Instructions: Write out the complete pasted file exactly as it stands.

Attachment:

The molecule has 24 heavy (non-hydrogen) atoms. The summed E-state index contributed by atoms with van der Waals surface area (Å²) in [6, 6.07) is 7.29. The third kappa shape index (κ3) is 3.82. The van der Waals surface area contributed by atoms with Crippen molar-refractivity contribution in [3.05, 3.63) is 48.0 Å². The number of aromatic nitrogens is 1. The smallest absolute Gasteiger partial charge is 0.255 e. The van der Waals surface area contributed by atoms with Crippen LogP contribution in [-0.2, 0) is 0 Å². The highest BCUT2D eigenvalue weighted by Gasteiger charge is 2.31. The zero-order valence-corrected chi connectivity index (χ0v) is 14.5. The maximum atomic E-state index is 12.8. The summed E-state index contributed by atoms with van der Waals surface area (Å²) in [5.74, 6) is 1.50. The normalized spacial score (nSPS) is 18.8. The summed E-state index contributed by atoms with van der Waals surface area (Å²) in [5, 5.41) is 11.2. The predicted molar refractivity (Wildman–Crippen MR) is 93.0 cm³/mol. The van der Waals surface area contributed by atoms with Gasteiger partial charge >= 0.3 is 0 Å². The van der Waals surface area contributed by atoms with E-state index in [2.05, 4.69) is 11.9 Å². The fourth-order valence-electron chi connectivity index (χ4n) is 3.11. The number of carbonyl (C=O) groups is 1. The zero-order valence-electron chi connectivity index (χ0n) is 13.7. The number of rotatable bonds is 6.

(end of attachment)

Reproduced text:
The molecule has 24 heavy (non-hydrogen) atoms. The summed E-state index contributed by atoms with van der Waals surface area (Å²) in [6, 6.07) is 7.29. The third kappa shape index (κ3) is 3.82. The van der Waals surface area contributed by atoms with Crippen molar-refractivity contribution in [3.05, 3.63) is 48.0 Å². The number of aromatic nitrogens is 1. The smallest absolute Gasteiger partial charge is 0.255 e. The van der Waals surface area contributed by atoms with Crippen LogP contribution in [-0.2, 0) is 0 Å². The highest BCUT2D eigenvalue weighted by Gasteiger charge is 2.31. The zero-order valence-corrected chi connectivity index (χ0v) is 14.5. The maximum atomic E-state index is 12.8. The summed E-state index contributed by atoms with van der Waals surface area (Å²) in [5.74, 6) is 1.50. The normalized spacial score (nSPS) is 18.8. The summed E-state index contributed by atoms with van der Waals surface area (Å²) in [5, 5.41) is 11.2. The predicted molar refractivity (Wildman–Crippen MR) is 93.0 cm³/mol. The van der Waals surface area contributed by atoms with Gasteiger partial charge >= 0.3 is 0 Å². The van der Waals surface area contributed by atoms with E-state index in [2.05, 4.69) is 11.9 Å². The fourth-order valence-electron chi connectivity index (χ4n) is 3.11. The number of carbonyl (C=O) groups is 1. The zero-order valence-electron chi connectivity index (χ0n) is 13.7. The number of rotatable bonds is 6.